Of the (limited) negative comments I get to my writing on this blog, probably the top theme is a condemnation of my obsession with economic growth. Even when I was Chief Economist in government, I would have colleagues questioning why New Brunswick (and Canada) needs to slavishly focus on economic growth. Why not put more focus on inclusive growth (fairness) or sustainable growth?
As I have always maintained, it depends on what we want as a society.
Here in New Brunswick we have not grown the economy by much over the past 13 years and now the provincial government debt has doubled, the share of GDP accounted for by the public sector has risen 2.5 times faster than the private sector (2008-2019) and we have way more people working for the public sector or collecting public pension income than we did a decade or so ago.
In other words, we have had growth – just growth in publicly-funded economic activity and the concern, among many, is that this is not sustainable (albeit not the sustainability envisioned in the title) in the long term.
So, in New Brunswick, the question we should be asking is: do we want economic growth at all? We may not have the luxury of asking about inclusive or sustainable growth. Although, cynics would say that by relying far more on the public sector and on government transfer income it would seem to be more inclusive and by dumping a lot of our ‘dirty’ GDP in recent years (mining, smelter, forest products mills, etc.) our environmental footprint has declined.
And, in the past three years, the average net worth of the two highest family net income cohorts in New Brunswick has declined sharply compared to modest growth for families across Canada.
So the inclusive and sustainable growth folks in New Brunswick should be feeling pretty good right now. The rich have less income, the public sector is much larger and we are polluting a lot less. The flipside is among North America’s highest tax burdens, the doubling of public debt in just over a decade and the sustainability of high quality public services is becoming increasingly questionable.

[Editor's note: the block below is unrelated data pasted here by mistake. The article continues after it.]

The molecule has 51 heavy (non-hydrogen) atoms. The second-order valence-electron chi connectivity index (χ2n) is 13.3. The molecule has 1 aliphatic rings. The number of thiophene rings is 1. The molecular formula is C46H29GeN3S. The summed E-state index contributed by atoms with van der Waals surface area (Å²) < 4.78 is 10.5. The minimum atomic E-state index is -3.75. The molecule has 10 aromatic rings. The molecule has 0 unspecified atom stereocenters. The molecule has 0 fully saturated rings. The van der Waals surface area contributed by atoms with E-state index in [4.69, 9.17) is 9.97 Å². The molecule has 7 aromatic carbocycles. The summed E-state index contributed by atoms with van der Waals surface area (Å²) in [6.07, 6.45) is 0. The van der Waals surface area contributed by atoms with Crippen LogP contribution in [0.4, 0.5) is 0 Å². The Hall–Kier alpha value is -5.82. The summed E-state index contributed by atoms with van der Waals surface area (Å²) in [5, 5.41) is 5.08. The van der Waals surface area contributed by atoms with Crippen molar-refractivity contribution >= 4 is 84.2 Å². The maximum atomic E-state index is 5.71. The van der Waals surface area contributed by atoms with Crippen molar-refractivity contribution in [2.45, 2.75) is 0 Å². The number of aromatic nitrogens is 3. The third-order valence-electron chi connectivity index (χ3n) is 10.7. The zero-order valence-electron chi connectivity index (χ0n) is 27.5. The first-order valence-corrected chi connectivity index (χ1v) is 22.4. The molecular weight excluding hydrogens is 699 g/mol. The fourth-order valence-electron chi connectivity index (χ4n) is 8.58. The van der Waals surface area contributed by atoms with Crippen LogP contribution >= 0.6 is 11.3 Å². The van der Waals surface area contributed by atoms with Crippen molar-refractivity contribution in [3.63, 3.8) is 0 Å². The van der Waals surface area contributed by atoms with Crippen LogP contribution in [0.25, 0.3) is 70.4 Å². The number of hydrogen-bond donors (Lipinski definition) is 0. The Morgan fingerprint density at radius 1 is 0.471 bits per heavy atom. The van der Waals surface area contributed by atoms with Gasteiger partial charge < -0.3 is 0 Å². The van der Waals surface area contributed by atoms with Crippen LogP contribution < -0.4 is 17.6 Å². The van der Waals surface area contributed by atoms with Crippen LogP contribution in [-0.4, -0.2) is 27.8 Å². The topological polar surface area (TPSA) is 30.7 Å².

And I’m not sure Canada overall is that far behind. If you want what the folks in Alberta used to call sarcastically ‘gold plated’ public services, you need the private sector to pay for it. In the past 20 years across Canada public sector industries have been growing faster than private sector industries.
And the amount of total personal income from government transfers has increased 43% faster than employment income between 2000 and 2018. Remember this is Canada, not New Brunswick. You can laud the massive push into tax credits to support families at lower income cohorts (I do). You can puff out your chest and laud the fact that pension and government support for the elderly has risen well above employment income – after all it should – as the number of oldies outpaces the number of workforce aged population.
BTW, the ‘private pensions’ figure here is a bit of a misnomer as a large share of this is public sector employee pensions.
Forget about New Brunswick for a minute, explain to me how Canada could survive 15-20 years of New Brunswick-level economic growth?
So this brings me back to my original thesis. There may be countries and jurisdictions around the world that are strong enough to handle zero growth or shrinking economies and still provided high quality public services, government transfers and public infrastructure.
I’m not sure Canada is one of them and I am really sure New Brunswick is not.